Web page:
• United States
by Juan Carlos Perez

EDS buys the Feld Group in $89 million deal

Jan 12, 20044 mins
Technology IndustryWi-Fi

Electronic Data Systems has acquired IT management consultancy the Feld Group, a purchase intended to strengthen EDS’ executive ranks and IT-transformation and business process outsourcing services.

EDS bought the Dallas, privately-held Feld Group for about $41 million in cash and $48 million in restricted stock, warrants and options, EDS announced Monday.

With the Feld Group, EDS gains skills, staff and software for reorganizing companies’ IT departments, as well as two senior executives who are stepping into a pair of new and key positions at EDS.

The Feld Group, founded in 1992, has among its success stories the transformation of the IT departments at Burlington Northern Santa Fe and PricewaterhouseCoopers, said EDS of Plano, Texas. Most of its staff of about 60 people is transferring over to EDS, an EDS spokesman said Monday.

The Feld Group’s value proposition has traditionally been that it can deal with CIOs at their level, establishing a CIO-to-CIO interaction with clients, said Gartner analyst Lorrie Scardino. “They’re very focused on the CIO and on alignment of business and IT. That’s what they do best,” she said. Scardino expects the Feld Group team to help EDS continue its internal transformation, as well as help out in key, strategic client accounts with its CIO-to-CIO specialty approach.

Charlie Feld, founder, chief executive and president of the Feld Group, and Steve Schuckenbrock, COO of the Feld Group’s consulting business, will lead two of EDS’ three new operating groups, reporting directly to EDS Chairman and CEO Michael Jordan, the spokesman said.

The challenge for EDS’ top management now is to make sure that EDS employees, clients, investors and industry analysts “buy into” the appointments of Feld and Schuckenbrock, who, as outsiders assuming key jobs, will need external and internal support to accomplish their goals, said Andrew Efstathiou, a Yankee Group analyst.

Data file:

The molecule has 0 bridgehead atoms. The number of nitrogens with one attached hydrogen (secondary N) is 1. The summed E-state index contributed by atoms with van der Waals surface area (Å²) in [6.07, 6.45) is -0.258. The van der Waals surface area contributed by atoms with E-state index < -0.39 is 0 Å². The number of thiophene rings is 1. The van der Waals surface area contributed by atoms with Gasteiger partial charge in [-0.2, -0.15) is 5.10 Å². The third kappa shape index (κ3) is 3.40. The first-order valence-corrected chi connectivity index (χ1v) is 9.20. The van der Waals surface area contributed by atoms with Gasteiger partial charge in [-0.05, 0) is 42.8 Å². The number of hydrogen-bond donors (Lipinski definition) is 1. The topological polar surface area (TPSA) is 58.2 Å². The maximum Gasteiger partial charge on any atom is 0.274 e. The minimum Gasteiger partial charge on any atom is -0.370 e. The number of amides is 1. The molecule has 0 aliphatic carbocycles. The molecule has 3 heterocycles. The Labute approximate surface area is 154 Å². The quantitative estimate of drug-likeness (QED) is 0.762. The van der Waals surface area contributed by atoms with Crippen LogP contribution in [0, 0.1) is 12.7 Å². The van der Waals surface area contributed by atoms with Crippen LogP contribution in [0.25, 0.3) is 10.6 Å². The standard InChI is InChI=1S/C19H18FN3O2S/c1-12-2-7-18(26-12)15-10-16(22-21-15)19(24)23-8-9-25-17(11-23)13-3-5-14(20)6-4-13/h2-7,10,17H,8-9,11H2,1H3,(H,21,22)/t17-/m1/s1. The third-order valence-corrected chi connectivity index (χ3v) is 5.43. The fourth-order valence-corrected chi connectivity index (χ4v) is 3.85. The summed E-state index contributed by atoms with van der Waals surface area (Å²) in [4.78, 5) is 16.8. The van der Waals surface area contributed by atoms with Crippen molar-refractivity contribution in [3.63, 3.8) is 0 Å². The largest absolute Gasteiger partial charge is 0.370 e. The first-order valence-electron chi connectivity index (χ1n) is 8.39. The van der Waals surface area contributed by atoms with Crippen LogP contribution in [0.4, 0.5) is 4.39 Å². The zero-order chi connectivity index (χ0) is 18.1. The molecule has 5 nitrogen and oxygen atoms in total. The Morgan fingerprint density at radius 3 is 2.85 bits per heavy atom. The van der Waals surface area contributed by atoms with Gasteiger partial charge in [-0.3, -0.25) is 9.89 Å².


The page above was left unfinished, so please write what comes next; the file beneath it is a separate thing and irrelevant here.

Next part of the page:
“The big question mark for the marketplace is: who are these people? It doesn’t mean they’re not good. It means EDS need to proactively address this question,” he said.

At the same time, the appointment of these two outsiders is a clear sign that Jordan and his executive team aren’t sitting around waiting for EDS’ transformation to happen but are rather actively attempting to make it happen, Efstathiou said.

Feld will become executive vice president of EDS’ Portfolio Management group, while Schuckenbrock steps in as executive vice president of the Global Sales & Client Solutions group. Former ChevronTexaco CIO Dave Clementz had previously been appointed to lead the other major operating group, Service Delivery. Schuckenbrock and Feld are also former CIOs.

As head of the Portfolio Management group, Feld will oversee the creation, updating and packaging of EDS service offerings, which Schukenbrock’s group, Global Sales & Client Solutions, will be entrusted with selling, the spokesman said.

These three operating groups replaced multiple lines of businesses. The new operating structure, announced by CEO Jordan in mid-2003 along with other restructuring measures, is meant to simplify the way EDS interacts with customers, improve how it delivers services and sharpen the focus of its services portfolio on EDS’ core outsourcing strength.

Jordan took over as chairman and CEO in March 2003, after EDS ran into problems, including disappointing sales, an ongoing U.S. Securities and Exchange Commission investigation, large money-losing contracts and layoffs. The Feld Group acquisition “speeds our transition,” Jordan said in a statement Monday.

The Wall Street Journal reported in November that Jordan wanted EDS to buy the Feld Group, but that EDS directors at the time hadn’t given the go-ahead because they were concerned about the appearance of conflict of interest. Jordan and Feld are long-time friends and the two have been involved in several business relationships together, The Journal reported in a Nov. 7, 2003 article, based on interviews with unnamed sources familiar with the EDS board’s conflict of interest concerns.

At the time this article ran, Efstathiou talked to several people inside and outside EDS whose consensus was that the conflict-of-interest concerns had killed the Feld Group purchase, he said. “That EDS bought the Feld Group shows the tenacity of Mr. Jordan and clearly indicates how important this acquisition is in his opinion,” Efstathiou said.

If EDS went through with this, it’s fair to assume that the company’s legal team reviewed the deal very closely, he said.